Does what you wear affect your safety while traveling abroad? That depends on where you are going, what you are wearing, and how well you blend in with the surroundings.
In preparation for my upcoming trip to South America, I just happened to do some online research, looking for wardrobe advice. What I learned along the way was enlightening and definitely worth sharing.
In the next few weeks, I will be visiting Bogota, Colombia. While I already knew that the weather there is not typically warm due to its location at the foothills of the Andes Mountains, it just so happens that there is a heat wave going on at the moment. The cool air has turned into a sweltering 90 degrees, which leaves me with some important choices to make on what to pack.
I must have read about 15 different blog posts with advice on what to wear in Bogota, and it was interesting that most had common words of wisdom. Each described how the city vibe was formal and sophisticated, like New York, with everyone wearing suits and darker colored clothes. They also noted how everyone is impeccably groomed. Then, to my surprise, came all of the explanations on what a visitor should never wear.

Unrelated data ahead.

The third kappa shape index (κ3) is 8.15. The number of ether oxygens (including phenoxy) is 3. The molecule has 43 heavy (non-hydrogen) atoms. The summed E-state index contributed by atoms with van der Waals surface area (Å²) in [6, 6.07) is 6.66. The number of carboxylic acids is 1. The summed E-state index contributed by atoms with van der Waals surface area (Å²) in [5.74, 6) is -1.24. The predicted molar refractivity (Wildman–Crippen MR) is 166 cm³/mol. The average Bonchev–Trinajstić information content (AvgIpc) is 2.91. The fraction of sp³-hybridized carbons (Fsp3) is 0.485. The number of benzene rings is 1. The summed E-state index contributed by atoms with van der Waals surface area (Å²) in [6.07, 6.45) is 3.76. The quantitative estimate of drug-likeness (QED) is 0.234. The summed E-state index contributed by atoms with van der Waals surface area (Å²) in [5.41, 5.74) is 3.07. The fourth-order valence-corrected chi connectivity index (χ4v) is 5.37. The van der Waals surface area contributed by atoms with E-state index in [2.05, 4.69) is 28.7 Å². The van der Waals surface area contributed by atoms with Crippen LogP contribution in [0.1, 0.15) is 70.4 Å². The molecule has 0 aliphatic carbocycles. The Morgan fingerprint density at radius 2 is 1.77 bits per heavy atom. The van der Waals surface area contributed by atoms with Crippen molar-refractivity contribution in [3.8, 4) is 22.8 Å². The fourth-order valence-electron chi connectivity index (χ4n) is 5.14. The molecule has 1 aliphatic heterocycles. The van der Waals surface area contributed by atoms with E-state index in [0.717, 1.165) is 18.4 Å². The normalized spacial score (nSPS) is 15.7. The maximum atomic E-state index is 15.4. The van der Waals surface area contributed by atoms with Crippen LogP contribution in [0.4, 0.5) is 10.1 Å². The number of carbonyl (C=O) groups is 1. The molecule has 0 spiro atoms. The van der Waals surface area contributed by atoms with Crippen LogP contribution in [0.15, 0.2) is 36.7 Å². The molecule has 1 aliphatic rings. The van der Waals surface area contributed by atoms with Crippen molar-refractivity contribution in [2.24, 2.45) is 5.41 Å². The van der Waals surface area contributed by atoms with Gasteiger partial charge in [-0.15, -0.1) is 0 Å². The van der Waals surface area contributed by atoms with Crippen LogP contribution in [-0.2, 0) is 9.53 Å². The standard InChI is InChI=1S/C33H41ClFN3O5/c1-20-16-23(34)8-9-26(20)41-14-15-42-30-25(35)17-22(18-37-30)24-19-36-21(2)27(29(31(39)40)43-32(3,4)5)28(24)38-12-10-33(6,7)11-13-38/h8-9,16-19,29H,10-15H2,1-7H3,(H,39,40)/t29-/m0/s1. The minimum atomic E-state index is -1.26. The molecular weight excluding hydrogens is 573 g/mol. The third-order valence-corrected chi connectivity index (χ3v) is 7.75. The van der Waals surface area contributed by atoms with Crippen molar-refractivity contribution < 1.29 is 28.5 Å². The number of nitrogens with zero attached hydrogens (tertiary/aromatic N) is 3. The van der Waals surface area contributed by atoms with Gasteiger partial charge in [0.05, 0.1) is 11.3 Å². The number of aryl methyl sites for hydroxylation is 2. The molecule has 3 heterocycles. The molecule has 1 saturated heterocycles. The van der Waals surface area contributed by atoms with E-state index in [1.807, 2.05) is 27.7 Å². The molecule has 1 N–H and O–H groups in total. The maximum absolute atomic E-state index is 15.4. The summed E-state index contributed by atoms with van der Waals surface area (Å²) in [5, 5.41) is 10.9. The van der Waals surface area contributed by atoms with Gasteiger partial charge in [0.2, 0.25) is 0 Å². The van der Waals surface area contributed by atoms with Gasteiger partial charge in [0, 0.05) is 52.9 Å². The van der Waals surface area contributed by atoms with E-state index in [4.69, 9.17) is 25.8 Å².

As if taken from the same rulebook, each blog warned that you should not be seen wearing shorts, cargo pants, sandals (most notably flip flops), short sleeve shirts, or sneakers. If you do, you will immediately stand out as an obvious tourist. This can then leave you more vulnerable to con artists, slick taxi drivers, and the like.
Since what the blogs warned of describes how most Americans dress, it has caused me to carefully consider my clothing choices. I appreciated the advice and will be taking along only full-length lightweight pants, loose fitting longer sleeve shirts, and flat shoes instead of sneakers. Although they didn’t say it, I guess this means my favorite baseball hat needs to stay home too.
Standing out as the perfect target in an unfamiliar city is never a good thing. Therefore, I think it is a wise practice for all of us to do some homework in order to learn about cultural habits before leaving for a destination. It certainly is better to be safe than sorry.
As always, I wish you all the happiest of travels.